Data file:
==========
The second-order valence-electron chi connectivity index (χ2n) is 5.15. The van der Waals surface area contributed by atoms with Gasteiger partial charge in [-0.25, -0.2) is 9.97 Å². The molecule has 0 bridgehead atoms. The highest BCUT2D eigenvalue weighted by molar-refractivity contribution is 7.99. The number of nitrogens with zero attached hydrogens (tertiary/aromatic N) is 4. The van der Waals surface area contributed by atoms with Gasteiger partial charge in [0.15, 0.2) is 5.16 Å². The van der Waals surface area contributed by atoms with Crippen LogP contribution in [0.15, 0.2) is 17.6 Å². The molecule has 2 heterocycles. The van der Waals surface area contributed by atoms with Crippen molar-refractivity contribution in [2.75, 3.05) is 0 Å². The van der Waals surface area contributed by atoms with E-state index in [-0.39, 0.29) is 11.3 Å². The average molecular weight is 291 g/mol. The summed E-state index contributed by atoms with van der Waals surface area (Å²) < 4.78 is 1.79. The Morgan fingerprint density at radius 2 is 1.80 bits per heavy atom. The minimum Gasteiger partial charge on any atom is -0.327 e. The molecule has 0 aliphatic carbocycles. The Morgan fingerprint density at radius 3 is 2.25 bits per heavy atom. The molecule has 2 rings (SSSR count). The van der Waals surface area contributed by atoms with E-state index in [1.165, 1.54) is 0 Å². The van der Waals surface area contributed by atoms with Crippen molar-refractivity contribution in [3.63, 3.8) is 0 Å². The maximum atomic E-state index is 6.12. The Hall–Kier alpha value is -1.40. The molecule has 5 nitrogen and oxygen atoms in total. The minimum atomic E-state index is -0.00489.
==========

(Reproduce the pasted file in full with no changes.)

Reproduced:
The second-order valence-electron chi connectivity index (χ2n) is 5.15. The van der Waals surface area contributed by atoms with Gasteiger partial charge in [-0.25, -0.2) is 9.97 Å². The molecule has 0 bridgehead atoms. The highest BCUT2D eigenvalue weighted by molar-refractivity contribution is 7.99. The number of nitrogens with zero attached hydrogens (tertiary/aromatic N) is 4. The van der Waals surface area contributed by atoms with Gasteiger partial charge in [0.15, 0.2) is 5.16 Å². The van der Waals surface area contributed by atoms with Crippen LogP contribution in [0.15, 0.2) is 17.6 Å². The molecule has 2 heterocycles. The van der Waals surface area contributed by atoms with Crippen molar-refractivity contribution in [2.75, 3.05) is 0 Å². The van der Waals surface area contributed by atoms with E-state index in [-0.39, 0.29) is 11.3 Å². The average molecular weight is 291 g/mol. The summed E-state index contributed by atoms with van der Waals surface area (Å²) < 4.78 is 1.79. The Morgan fingerprint density at radius 2 is 1.80 bits per heavy atom. The minimum Gasteiger partial charge on any atom is -0.327 e. The molecule has 0 aliphatic carbocycles. The Morgan fingerprint density at radius 3 is 2.25 bits per heavy atom. The molecule has 2 rings (SSSR count). The van der Waals surface area contributed by atoms with E-state index in [1.165, 1.54) is 0 Å². The van der Waals surface area contributed by atoms with Crippen molar-refractivity contribution in [3.63, 3.8) is 0 Å². The maximum atomic E-state index is 6.12. The Hall–Kier alpha value is -1.40. The molecule has 5 nitrogen and oxygen atoms in total. The minimum atomic E-state index is -0.00489.